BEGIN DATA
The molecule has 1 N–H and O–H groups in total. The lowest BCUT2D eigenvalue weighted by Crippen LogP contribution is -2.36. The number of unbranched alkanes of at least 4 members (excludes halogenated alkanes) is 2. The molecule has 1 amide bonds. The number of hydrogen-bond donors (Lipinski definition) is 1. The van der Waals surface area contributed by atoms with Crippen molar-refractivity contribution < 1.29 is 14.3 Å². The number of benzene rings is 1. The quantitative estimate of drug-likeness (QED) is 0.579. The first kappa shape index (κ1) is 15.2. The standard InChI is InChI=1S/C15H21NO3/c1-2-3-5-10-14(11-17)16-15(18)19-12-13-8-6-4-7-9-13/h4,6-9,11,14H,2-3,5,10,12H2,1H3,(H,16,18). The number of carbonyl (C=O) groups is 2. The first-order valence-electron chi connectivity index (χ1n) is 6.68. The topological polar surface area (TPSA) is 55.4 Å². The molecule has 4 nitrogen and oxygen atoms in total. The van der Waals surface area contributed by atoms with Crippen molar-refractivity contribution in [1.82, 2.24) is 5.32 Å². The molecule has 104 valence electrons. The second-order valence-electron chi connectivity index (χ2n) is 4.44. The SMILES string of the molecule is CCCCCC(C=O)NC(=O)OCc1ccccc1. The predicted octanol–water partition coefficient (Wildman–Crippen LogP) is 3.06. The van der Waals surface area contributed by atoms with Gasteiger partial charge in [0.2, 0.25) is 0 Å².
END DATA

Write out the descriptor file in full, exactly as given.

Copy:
The molecule has 1 N–H and O–H groups in total. The lowest BCUT2D eigenvalue weighted by Crippen LogP contribution is -2.36. The number of unbranched alkanes of at least 4 members (excludes halogenated alkanes) is 2. The molecule has 1 amide bonds. The number of hydrogen-bond donors (Lipinski definition) is 1. The van der Waals surface area contributed by atoms with Crippen molar-refractivity contribution < 1.29 is 14.3 Å². The number of benzene rings is 1. The quantitative estimate of drug-likeness (QED) is 0.579. The first kappa shape index (κ1) is 15.2. The standard InChI is InChI=1S/C15H21NO3/c1-2-3-5-10-14(11-17)16-15(18)19-12-13-8-6-4-7-9-13/h4,6-9,11,14H,2-3,5,10,12H2,1H3,(H,16,18). The number of carbonyl (C=O) groups is 2. The first-order valence-electron chi connectivity index (χ1n) is 6.68. The topological polar surface area (TPSA) is 55.4 Å². The molecule has 4 nitrogen and oxygen atoms in total. The van der Waals surface area contributed by atoms with Crippen molar-refractivity contribution in [1.82, 2.24) is 5.32 Å². The molecule has 104 valence electrons. The second-order valence-electron chi connectivity index (χ2n) is 4.44. The SMILES string of the molecule is CCCCCC(C=O)NC(=O)OCc1ccccc1. The predicted octanol–water partition coefficient (Wildman–Crippen LogP) is 3.06. The van der Waals surface area contributed by atoms with Gasteiger partial charge in [0.2, 0.25) is 0 Å².